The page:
Some thought it was a matter of eight years, this rematch between Sugar Ray Leonard, 33, and Thomas Hearns, 30, but what it came down to Monday night was nine minutes—or, rather, the absence of them. In the same Las Vegas arena where he had been knocked out in the 14th round by Leonard in their classic welterweight matchup on Sept. 16, 1981, Hearns won—at least in terms of personal vindication—a 12-round draw, mostly because he twice dropped Leonard, the WBC super middleweight champion, on his red-and-white striped pants. And this time the judges got the scoring right.
At the end of the 12th round in their first bout, Hearns, who was a 7-5 favorite, was leading grandly, if somewhat insanely, on all three judges' cards. That night, however, he had three more rounds to fight, and after 1:45 of the 14th round, he was done. This time, few boxing observers expected him to do as well. He was a 3-1 underdog, with a chin and legs and stamina that seemed certain to fail Leonard's stiff examination.
When this fight is remembered in years to come, three scenes will stand out: Leonard on the canvas in the third round: again in the 11th; and Hearns at the end, barely able to stand, his mouth wide open in the bloodiest of smiles, after a vicious assault by Leonard in Round 12. At that moment Hearns knew he had buried a ghost. "That little monster has chased me for eight years," he had said as the bout at Caesars Palace drew near. "I've never gotten over that loss. I think about it every day. Sometimes I think I hate him. You have no idea how that man has weighed on my mind."
Monday night's proceedings began with a Leonard statement. He entered the ring in red-and-white splendor and with a single word, AMANDLA, which means "power" in Zulu, written across the back of his robe. Tribes in South Africa commonly use the word in anti-apartheid demonstrations. Hearns would soon make a statement of his own, by showing Leonard the power of courage and determination.
They began cautiously, each testing the other to see what toll the years had taken. Neither seemed in a hurry to earn his astronomical payday: at least $14 million for Leonard and $12 million for Hearns. Those totals were the guarantees against the first $30 million in receipts. As additional closed-circuit and pay-per-view money poured in, promoter Bob Arum predicted the fight would gross between $60 million and $80 million, which would send the boxers' purses soaring to national-debt levels.
The fight really started in the third round. Until then, Hearns was only showing his potent jab, throwing it short as though fearful of exposing a chin that had failed one recent test and barely survived two others. Leonard appeared content to throw right hands to the body, although most of them fell short. Suddenly, Leonard ducked low, moved inside and fired both hands to the body. Hearns greeted the onslaught with a chopping right to the head. Upon being caught on the side of the head by a second right, Leonard went down. He got up quickly, and patiently listened as referee Richard Steele counted to eight. He told Steele, "I'm O.K."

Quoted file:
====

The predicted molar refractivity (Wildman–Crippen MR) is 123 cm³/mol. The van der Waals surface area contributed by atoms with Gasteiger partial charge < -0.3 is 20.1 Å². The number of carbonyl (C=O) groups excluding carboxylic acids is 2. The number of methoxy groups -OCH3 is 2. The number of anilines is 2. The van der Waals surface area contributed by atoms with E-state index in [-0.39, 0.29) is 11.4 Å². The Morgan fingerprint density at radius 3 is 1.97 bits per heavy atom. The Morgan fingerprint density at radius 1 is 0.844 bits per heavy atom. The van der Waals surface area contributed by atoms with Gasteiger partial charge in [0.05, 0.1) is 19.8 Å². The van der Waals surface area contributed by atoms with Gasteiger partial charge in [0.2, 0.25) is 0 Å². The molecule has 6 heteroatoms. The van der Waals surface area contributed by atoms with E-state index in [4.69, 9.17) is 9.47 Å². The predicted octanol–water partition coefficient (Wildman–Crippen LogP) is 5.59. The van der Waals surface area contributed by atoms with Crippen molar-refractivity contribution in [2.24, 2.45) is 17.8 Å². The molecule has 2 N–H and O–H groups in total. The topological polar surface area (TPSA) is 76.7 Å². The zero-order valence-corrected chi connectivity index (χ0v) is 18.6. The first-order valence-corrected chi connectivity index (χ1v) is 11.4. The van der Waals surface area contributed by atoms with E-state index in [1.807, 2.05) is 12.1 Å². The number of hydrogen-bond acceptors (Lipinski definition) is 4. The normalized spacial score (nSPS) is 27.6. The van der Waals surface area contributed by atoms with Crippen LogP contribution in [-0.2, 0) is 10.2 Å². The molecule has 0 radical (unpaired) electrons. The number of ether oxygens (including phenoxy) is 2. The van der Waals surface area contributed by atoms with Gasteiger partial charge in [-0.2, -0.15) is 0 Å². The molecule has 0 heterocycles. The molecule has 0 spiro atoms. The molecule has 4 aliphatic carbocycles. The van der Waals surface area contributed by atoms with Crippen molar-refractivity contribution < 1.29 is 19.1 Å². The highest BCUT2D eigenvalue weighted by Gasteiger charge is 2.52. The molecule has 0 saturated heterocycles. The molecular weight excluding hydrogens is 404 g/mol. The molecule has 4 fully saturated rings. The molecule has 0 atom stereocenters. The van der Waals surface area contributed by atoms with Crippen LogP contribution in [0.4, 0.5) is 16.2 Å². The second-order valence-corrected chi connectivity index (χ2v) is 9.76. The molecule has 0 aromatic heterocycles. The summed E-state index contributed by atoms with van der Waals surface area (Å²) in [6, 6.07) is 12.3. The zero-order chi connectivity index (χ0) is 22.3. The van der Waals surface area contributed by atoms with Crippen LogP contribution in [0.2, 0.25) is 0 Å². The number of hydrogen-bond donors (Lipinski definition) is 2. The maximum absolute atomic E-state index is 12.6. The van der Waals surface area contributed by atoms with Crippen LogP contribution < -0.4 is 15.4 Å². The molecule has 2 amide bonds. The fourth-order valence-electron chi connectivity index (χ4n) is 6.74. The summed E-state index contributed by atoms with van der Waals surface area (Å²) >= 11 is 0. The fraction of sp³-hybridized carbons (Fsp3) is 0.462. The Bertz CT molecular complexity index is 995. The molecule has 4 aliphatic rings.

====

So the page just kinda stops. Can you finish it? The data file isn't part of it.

With more than a minute and a half remaining in the round, Hearns chased Leonard along the ropes and trapped him in a corner, but he didn't land another solid blow before the bell. Leonard then won the fourth round. At the end of it, he grinned at Hearns, as though to say, "Hey, great fight."
Few other fighters would have survived the battering Hearns took in Round 5. A right hand to his chin buckled his knees, and before he could steady himself, Leonard drove a hook to his head. Hearns's legs let go; little stiff-legged hops carried him back against the ropes, which he used for support. He somehow survived Leonard's furious attack for more than a minute.
Just before Hearns came out for the sixth, his manager, Emanuel Steward, hugged him. I'm fine," said Hearns. To prove it he won the round.
The fight continued to seesaw. When one man seemed to gain command, the other would respond with a powerful attack. After Round 7, Steward told Hearns, "Physical fight. Forget the boxing. Fight the man." On the other side of the ring, Leonard's people were telling him to attack both sides of the body.